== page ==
PAPAWAI - the centre of the Maori Parliament
In the last years of the nineteenth century,
and the first years of the twentieth, Papawai marae, near
Greytown, became the focus of Kotahitanga, the Maori Parliament
movement, and hosted many important meetings to discuss
issues of importance to Maori. The genesis of Papawai lay
in the Government purchase of the large Tauherenikau block
in the early 1850s. An area of land from the sale was specifically
set aside for the creation of a church village in the bush
just south of the Waiohine River, and to the east of the
Kuratawhiti clearing. The land set aside adjoined the land
granted to the Small Farm Association for their settlement
of Greytown, and the two townships developed together from
Three main groups came to live at Papawai
at that time, groups led by Te Manihera Te Rangitakaiwaho,
Ngatuere Tawhao and Wi Kingi Tu-te-pakihi-rangi. Times
were difficult, however, with tensions between the various
groups, and before long the latter two chiefs had lead
their people away from Papawai again.
The Government had promised local Maori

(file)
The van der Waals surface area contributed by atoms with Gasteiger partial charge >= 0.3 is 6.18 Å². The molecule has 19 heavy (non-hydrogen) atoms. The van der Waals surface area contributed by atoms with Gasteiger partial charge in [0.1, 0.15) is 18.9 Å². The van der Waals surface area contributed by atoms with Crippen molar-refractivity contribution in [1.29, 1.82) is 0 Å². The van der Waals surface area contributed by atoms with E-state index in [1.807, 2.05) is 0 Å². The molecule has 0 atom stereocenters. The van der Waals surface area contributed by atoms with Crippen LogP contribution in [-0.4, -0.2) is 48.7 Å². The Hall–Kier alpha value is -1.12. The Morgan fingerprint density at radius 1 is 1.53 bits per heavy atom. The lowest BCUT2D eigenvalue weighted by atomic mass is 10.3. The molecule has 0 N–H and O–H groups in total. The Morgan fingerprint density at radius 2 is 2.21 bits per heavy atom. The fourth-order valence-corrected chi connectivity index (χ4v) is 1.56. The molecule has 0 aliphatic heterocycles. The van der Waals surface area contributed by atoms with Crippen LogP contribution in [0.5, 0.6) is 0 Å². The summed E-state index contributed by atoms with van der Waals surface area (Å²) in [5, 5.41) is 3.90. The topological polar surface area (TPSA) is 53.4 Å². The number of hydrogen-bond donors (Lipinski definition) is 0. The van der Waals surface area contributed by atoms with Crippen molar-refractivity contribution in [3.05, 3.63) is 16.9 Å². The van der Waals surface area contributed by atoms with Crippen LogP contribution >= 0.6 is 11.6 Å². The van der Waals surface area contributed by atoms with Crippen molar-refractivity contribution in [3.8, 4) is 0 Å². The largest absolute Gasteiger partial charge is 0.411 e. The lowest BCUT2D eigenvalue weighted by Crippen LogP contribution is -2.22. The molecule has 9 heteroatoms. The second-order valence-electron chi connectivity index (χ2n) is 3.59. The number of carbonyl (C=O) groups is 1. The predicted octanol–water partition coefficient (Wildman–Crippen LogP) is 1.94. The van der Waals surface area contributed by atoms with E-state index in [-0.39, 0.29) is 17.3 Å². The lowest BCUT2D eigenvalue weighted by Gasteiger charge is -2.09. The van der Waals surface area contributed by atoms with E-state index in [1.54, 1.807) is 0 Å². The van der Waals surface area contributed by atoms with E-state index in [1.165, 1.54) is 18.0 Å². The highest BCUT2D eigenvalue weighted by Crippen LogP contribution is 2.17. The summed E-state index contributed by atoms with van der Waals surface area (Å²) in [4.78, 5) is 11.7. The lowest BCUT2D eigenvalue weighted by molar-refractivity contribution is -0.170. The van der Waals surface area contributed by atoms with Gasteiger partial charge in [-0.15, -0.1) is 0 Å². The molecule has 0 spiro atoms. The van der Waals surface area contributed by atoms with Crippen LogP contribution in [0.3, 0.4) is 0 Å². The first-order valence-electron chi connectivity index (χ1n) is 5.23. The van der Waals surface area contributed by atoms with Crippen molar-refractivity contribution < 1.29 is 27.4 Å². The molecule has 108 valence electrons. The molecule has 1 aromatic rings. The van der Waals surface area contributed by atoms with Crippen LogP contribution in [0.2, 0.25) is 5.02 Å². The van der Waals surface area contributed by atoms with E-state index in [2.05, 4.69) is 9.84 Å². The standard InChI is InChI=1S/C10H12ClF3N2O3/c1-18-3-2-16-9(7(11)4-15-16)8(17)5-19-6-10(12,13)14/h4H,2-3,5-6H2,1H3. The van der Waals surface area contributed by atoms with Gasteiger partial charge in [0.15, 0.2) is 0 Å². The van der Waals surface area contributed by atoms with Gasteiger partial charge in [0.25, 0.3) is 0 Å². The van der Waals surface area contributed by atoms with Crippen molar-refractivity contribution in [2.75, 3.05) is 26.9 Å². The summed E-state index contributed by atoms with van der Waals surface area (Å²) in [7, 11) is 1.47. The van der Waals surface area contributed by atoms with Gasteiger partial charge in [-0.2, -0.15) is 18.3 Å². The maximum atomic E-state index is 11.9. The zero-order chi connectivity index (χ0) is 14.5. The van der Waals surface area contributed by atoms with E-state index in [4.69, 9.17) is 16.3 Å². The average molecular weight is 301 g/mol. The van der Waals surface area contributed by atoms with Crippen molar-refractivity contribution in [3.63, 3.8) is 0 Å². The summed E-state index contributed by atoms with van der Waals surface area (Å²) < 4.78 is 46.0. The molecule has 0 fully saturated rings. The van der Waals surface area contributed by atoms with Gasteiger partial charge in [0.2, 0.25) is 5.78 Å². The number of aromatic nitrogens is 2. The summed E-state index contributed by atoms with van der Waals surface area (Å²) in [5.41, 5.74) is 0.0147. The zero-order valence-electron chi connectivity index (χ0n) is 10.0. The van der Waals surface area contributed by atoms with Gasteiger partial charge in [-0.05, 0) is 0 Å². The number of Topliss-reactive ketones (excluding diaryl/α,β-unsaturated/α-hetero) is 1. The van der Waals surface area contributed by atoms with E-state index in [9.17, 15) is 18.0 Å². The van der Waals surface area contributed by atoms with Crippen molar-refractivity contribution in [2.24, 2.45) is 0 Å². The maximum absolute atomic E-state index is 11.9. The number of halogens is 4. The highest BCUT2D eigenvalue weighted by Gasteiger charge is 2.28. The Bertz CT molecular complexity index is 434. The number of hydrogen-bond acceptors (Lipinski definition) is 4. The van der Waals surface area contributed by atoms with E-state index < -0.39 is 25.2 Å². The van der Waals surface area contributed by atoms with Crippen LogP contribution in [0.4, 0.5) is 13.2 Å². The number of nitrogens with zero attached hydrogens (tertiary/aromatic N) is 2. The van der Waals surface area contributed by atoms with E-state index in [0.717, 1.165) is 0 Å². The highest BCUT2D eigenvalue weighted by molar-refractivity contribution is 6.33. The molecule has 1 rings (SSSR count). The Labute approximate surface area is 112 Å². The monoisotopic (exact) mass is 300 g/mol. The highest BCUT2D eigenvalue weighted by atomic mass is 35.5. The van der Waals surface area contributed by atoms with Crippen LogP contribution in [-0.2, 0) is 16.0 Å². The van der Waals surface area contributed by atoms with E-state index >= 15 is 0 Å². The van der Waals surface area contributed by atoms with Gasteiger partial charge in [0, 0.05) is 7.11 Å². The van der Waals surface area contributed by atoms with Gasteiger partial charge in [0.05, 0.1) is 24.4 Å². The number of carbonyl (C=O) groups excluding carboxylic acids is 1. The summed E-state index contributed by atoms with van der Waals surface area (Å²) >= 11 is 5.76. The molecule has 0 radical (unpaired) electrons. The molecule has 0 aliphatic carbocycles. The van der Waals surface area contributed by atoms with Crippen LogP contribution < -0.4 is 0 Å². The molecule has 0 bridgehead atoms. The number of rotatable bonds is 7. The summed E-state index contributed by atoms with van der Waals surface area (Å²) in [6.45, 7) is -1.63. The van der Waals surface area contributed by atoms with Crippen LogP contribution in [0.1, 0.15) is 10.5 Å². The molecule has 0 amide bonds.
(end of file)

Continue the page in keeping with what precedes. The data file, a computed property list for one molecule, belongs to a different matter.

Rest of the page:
that they would build a flour mill for their use, and the
mill was constructed at Papawai but it too became a cause
of conflict with Manihera maintaining that the mill was
his alone and refusing to allow others to grind their wheat.
The Church of England constructed a school at Papawai,
drawing on monies from lands donated by local Maori at
Papawai and Kaikokirikiri near Masterton. The school, called
St Thomas' was opened in December 1860, but niggardly support
from the Government meant the school never thrived, and
it closed in the mid-1860's after local Maori refused to
send their children to the school.
The town itself, sometimes called Manihera
Town, was also struggling at that time. The missionary
William Ronaldson described it as a "small place,
not a mile square, surrounded by dense bush, and scarcely
fit even for pasture" and said the two-mile road from
Greytown often took an hour to travel.
Papawai was in a long decline during the
1860s and 1870s, but by the 1880's it was starting to assume
a more dominant role in Maori society, perhaps reflecting
a shift in power among the chiefs.
Manihera had been the main chief of the
township during its establishment years. His date of birth
is not known but he was a young married man when the Wairarapa